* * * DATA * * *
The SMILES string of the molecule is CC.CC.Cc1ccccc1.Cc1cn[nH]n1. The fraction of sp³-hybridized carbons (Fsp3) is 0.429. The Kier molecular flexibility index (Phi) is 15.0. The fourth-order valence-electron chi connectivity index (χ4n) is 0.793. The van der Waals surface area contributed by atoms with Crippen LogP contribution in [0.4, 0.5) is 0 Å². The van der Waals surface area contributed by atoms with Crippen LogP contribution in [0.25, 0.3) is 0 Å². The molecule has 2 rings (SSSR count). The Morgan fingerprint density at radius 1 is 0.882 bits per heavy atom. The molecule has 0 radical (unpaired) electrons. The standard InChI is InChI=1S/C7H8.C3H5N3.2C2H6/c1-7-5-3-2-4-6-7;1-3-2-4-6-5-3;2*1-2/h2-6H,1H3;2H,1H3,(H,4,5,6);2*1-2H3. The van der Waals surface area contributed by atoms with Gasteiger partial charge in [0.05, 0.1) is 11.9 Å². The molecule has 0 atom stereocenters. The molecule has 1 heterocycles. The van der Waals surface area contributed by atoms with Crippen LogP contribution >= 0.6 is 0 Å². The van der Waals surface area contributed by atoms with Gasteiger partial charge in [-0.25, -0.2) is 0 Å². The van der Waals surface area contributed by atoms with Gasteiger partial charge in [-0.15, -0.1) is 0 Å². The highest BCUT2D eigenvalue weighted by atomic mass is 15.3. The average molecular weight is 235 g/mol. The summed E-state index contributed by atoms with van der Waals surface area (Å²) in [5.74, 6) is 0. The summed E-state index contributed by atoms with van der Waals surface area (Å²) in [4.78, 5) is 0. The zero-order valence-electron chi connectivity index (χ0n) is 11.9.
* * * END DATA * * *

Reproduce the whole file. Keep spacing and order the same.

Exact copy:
The SMILES string of the molecule is CC.CC.Cc1ccccc1.Cc1cn[nH]n1. The fraction of sp³-hybridized carbons (Fsp3) is 0.429. The Kier molecular flexibility index (Phi) is 15.0. The fourth-order valence-electron chi connectivity index (χ4n) is 0.793. The van der Waals surface area contributed by atoms with Crippen LogP contribution in [0.4, 0.5) is 0 Å². The van der Waals surface area contributed by atoms with Crippen LogP contribution in [0.25, 0.3) is 0 Å². The molecule has 2 rings (SSSR count). The Morgan fingerprint density at radius 1 is 0.882 bits per heavy atom. The molecule has 0 radical (unpaired) electrons. The standard InChI is InChI=1S/C7H8.C3H5N3.2C2H6/c1-7-5-3-2-4-6-7;1-3-2-4-6-5-3;2*1-2/h2-6H,1H3;2H,1H3,(H,4,5,6);2*1-2H3. The van der Waals surface area contributed by atoms with Gasteiger partial charge in [0.05, 0.1) is 11.9 Å². The molecule has 0 atom stereocenters. The molecule has 1 heterocycles. The van der Waals surface area contributed by atoms with Crippen LogP contribution >= 0.6 is 0 Å². The van der Waals surface area contributed by atoms with Gasteiger partial charge in [-0.25, -0.2) is 0 Å². The van der Waals surface area contributed by atoms with Gasteiger partial charge in [-0.15, -0.1) is 0 Å². The highest BCUT2D eigenvalue weighted by atomic mass is 15.3. The average molecular weight is 235 g/mol. The summed E-state index contributed by atoms with van der Waals surface area (Å²) in [5.74, 6) is 0. The summed E-state index contributed by atoms with van der Waals surface area (Å²) in [4.78, 5) is 0. The zero-order valence-electron chi connectivity index (χ0n) is 11.9.